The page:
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Publication numberUS7686321 B2
Publication typeGrant
Application numberUS 11/607,826
Publication dateMar 30, 2010
Filing dateDec 1, 2006
Priority dateDec 1, 2006
Fee statusPaid
Also published asCA2612125A1, CN101199897A, CN101199897B, DE602007007713D1, EP1927381A1, EP1927381B1, US20080129014
Publication number11607826, 607826, US 7686321 B2, US 7686321B2, US-B2-7686321, US7686321 B2, US7686321B2
InventorsChristopher C. Cunningham, Bryan S. Davis, Christopher M. Doyle, Edward Giard, Scott T. Keller, Kahlil Zaloom
Original AssigneeThe Burton Corporation
Export CitationBiBTeX, EndNote, RefMan
External Links: USPTO, USPTO Assignment, Espacenet
Highback with textile-like material for support
US 7686321 B2
Abstract
A highback is provided for controlling a gliding board, such as a snowboard, through leg movement of a rider. The highback is comprised of an upright support member to support a rear region of the rider's leg. The highback includes a textile-like material that extends across a portion of the support member to provide support for a portion of the rider's leg. The support member may have an opening therein with the textile-like material extending across the opening to assist in transmitting forces applied to that region of the support member as the rider presses against the highback during riding maneuvers. The textile-like material may help to distribute forces across a larger area of the rider's leg or boot so as to reduce pressure points against the rider's leg. The textile-like material may include one or more filaments, a fabric, or a fabric-like material that is coupled to the support member to support the rider's leg. The textile-like material may include a mesh fabric.
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Claims(68)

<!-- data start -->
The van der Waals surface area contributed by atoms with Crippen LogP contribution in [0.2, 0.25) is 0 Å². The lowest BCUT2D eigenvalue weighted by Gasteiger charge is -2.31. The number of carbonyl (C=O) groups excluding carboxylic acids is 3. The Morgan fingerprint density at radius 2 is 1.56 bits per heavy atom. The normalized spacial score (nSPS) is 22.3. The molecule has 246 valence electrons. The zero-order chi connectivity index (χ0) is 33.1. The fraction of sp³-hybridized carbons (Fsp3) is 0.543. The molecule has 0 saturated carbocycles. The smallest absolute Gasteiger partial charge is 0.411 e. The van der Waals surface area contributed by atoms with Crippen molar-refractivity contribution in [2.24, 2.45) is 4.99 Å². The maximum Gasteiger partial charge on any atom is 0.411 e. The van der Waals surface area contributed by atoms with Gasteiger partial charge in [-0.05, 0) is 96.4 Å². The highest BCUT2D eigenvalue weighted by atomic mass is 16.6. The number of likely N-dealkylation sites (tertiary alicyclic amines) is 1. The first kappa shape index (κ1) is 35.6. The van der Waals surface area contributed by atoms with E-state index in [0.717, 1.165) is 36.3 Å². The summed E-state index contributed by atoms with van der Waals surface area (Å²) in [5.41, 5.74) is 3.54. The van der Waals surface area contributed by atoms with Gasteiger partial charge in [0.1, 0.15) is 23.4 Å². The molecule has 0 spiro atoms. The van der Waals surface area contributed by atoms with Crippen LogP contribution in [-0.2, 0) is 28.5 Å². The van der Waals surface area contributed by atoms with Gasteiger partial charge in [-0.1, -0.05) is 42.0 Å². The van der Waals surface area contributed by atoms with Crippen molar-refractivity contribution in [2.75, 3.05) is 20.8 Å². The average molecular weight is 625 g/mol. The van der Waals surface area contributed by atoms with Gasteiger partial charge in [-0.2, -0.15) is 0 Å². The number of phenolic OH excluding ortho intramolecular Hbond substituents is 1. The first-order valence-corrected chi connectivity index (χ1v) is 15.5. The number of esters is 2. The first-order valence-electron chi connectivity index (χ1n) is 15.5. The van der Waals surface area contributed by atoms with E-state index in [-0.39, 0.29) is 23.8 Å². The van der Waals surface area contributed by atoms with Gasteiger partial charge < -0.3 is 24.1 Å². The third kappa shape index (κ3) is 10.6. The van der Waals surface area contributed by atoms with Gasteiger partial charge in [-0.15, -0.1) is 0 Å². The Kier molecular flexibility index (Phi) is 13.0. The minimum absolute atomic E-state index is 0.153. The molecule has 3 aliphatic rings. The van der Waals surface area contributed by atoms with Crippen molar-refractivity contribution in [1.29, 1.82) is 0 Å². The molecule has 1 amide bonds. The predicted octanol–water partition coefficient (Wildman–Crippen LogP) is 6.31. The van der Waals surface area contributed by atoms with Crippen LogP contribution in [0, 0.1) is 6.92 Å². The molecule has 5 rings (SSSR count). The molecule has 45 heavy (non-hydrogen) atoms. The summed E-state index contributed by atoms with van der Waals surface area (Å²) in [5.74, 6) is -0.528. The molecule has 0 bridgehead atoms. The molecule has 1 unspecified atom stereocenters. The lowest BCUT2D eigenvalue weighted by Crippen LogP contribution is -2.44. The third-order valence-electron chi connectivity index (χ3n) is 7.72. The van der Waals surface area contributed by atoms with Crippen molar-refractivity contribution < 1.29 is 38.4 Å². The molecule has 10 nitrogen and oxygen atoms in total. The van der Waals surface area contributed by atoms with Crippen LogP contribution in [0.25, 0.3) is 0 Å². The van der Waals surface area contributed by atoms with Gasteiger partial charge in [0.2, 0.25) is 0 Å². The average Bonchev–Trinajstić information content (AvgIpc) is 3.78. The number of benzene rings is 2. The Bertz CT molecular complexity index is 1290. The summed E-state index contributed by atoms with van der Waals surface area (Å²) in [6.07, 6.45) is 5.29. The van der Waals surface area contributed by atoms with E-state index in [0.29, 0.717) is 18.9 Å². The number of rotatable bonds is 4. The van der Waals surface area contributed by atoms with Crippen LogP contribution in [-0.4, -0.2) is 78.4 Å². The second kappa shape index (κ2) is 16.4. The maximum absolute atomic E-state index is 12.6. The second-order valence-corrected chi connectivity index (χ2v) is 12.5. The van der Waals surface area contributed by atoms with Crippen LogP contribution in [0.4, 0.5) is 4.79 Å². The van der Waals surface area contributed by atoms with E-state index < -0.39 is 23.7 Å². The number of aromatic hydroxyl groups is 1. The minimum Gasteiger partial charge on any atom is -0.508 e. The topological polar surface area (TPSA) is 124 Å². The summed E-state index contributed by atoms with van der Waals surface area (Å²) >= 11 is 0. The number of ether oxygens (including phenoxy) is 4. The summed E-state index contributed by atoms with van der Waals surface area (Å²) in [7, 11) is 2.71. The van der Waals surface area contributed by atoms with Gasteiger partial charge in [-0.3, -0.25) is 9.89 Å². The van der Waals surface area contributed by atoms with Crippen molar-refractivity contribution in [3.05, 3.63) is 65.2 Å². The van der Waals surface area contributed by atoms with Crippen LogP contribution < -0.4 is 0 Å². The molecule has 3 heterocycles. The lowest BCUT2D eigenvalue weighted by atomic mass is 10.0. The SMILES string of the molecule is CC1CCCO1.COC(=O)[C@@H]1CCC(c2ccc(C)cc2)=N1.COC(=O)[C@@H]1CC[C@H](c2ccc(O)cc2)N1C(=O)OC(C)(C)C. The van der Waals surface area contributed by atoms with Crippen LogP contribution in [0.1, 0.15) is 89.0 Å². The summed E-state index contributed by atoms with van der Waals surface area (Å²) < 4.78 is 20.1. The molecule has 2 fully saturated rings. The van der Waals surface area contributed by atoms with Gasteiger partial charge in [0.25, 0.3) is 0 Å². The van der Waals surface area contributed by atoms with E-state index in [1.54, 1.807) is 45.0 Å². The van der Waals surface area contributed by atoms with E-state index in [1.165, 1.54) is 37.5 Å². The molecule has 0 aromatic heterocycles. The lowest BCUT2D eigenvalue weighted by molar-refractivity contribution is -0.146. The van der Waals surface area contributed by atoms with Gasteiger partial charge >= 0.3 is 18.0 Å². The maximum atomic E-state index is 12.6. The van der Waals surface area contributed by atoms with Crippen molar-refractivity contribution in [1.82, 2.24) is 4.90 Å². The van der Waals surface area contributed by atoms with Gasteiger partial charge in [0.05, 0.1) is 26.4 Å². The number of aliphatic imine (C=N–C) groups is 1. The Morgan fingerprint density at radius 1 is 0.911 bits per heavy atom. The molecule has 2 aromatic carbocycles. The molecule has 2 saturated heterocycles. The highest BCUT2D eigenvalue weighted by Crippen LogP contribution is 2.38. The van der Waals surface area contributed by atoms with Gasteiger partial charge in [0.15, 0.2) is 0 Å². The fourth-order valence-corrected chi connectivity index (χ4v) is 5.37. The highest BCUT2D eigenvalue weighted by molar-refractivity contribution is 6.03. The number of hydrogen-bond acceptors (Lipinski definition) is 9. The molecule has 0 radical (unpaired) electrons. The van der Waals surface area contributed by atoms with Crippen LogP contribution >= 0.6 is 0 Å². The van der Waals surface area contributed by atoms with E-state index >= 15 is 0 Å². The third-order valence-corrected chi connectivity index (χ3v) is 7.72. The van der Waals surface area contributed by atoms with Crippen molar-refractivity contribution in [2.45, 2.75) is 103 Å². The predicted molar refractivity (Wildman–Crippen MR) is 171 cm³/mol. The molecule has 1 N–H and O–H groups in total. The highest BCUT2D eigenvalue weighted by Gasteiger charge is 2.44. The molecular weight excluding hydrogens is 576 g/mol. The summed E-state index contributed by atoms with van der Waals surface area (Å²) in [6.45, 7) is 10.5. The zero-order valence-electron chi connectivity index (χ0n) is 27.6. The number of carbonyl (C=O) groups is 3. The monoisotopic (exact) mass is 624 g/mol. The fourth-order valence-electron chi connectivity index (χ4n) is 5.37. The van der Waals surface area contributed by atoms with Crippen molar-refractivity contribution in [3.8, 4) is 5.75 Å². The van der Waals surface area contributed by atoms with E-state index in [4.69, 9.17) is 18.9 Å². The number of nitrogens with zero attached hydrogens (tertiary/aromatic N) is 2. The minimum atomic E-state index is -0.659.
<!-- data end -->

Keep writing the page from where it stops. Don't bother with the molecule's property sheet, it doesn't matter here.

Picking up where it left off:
1. A highback for use with a gliding board component that interfaces with a rider's leg, the highback comprising:
a highback body including an upright support member having a leg contact region, the leg contact region including a textile-like material that comes into contact with and contributes to transmitting forces from a rider's leg during use, the support member having an open space therein, the textile-like material extending across the open space to support a portion of the rear region of the rider's leg that is to be located adjacent the open space, the open space being located in an upper portion of the support member.
2. The highback according to claim 1, wherein the upper portion includes a calf portion, the open space being located in at least the calf portion of the support member.
3. The highback according to claim 1, wherein the support member includes at least two spaced apart side supports with the open space disposed therebetween, the textile-like material being coupled to the side supports and tensioned across the open space therebetween.
4. The highback according to claim 3, wherein the support member includes a top support that is coupled to upper ends of the side supports, the open space being disposed below the top support and the textile-like material being coupled to the top support.
5. The highback according to claim 3, wherein the textile-like material is molded to the side supports.
6. The highback according to claim 1, wherein the support member includes a support structure with the open space therein, the textile-like material being coupled to the support structure and extending across the open space.
7. The highback according to claim 6, wherein the textile-like material is molded to the support structure.
8. The highback according to claim 6, wherein the support structure extends about a portion of the open space.